Michal Schwartz, Ph.D.
Maurice and Ilse Katz Professorial Chair in Neuroimmunology
Laboratory of the Immunology of the Mind in Health and Disease
Weizmann Institute of Science
"Protective anti-self immunity: A paradigm shift in the perception of brain inflammation in health, neurodegenerative diseases, and age-related dementia"
Friday, March 16, 2012
Jordan Hall, Room 1-17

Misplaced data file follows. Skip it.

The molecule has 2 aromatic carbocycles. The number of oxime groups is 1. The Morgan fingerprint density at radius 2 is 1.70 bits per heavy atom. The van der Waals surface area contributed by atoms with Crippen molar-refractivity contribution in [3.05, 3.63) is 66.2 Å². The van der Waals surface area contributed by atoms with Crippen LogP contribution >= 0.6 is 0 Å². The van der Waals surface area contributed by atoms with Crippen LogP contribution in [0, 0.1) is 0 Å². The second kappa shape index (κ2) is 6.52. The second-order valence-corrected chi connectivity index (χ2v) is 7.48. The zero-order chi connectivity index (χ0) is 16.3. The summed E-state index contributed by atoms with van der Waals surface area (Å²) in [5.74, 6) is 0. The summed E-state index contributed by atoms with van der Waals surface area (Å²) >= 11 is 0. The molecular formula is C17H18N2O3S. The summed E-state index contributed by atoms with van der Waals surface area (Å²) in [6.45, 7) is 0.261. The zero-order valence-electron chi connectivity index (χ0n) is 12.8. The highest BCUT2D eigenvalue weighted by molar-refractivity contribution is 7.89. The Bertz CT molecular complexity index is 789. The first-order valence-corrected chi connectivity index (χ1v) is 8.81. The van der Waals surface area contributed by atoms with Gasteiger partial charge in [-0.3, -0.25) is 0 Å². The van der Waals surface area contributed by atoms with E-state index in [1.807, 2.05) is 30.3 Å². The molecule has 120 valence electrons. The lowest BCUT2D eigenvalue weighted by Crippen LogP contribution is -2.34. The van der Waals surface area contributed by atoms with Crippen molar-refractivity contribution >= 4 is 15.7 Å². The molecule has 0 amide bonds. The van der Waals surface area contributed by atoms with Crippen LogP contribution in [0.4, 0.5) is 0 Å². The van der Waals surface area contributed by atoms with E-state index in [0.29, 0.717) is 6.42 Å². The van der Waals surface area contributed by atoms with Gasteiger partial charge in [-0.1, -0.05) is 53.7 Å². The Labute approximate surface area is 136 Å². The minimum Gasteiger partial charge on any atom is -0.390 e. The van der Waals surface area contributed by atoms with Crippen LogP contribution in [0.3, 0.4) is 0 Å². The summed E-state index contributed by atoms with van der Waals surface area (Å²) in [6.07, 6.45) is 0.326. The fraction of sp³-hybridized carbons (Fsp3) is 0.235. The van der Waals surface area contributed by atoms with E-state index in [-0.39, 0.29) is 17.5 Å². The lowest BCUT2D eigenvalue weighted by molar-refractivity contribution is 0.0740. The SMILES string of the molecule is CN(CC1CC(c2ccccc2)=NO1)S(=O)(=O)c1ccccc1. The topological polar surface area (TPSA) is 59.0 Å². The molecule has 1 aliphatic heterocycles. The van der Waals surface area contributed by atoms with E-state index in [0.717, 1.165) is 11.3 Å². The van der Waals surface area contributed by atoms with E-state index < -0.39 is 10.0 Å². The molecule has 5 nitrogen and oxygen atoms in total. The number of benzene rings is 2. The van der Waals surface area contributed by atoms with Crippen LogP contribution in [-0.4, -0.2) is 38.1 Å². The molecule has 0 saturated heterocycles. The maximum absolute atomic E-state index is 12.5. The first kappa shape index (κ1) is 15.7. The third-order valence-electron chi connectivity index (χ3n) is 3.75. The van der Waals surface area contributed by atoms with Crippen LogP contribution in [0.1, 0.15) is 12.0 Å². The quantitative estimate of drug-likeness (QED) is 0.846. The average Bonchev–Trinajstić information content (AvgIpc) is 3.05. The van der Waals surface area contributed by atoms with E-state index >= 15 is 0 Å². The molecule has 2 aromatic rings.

Neurodegenerative diseases are associated with neuronal loss occurring within the central nervous system (CNS), a compartment behind walls. Thus, it was assumed that these tissues are unable to benefit from the assistance provided by the immune system. Moreover, signs of inflammation accompanying brain pathology were believed to indicate immune cell infiltration from the circulation that should be mitigated. However, we have shown that both circulating blood macrophages and T lymphocytes are needed for recovery, and that these two cell types orchestrate neuroprotection and cell renewal. In contrast to the well-documented pro-inflammatory activity of the microglia (the CNS-resident macrophages) at the site of trauma, the infiltrating monocyte-derived macrophages express hallmarks of ‘alternatively’ activated (M2; resolving) phenotype. In healthy animals, we demonstrated that T cells recognizing CNS antigens reside in the CNS borders and are needed for the maintenance of brain plasticity, including cognitive ability, neurogenesis, and coping with stress. We found that such T cells, including effector CD4+ T cells and regulatory T cells (Treg), are part of a dynamic network that provides life-long brain maintenance. These and other studies have led us to propose that neurodegenerative diseases may remain dormant long before their onset as long as the circulating immune cells can contain the pathology-induced deviation; disease onset indicates that either the deviation overrides the ability of the immune cells to counterbalance the rise of the risk factors, or that the immune system becomes exhausted and deteriorates concomitantly with the disease process. Thus, an appreciation of the distinct temporal and spatial contributions of resident and systemic leukocytes to life-long brain plasticity is essential for CNS pathologies including neurodegenerative and mental diseases and aging.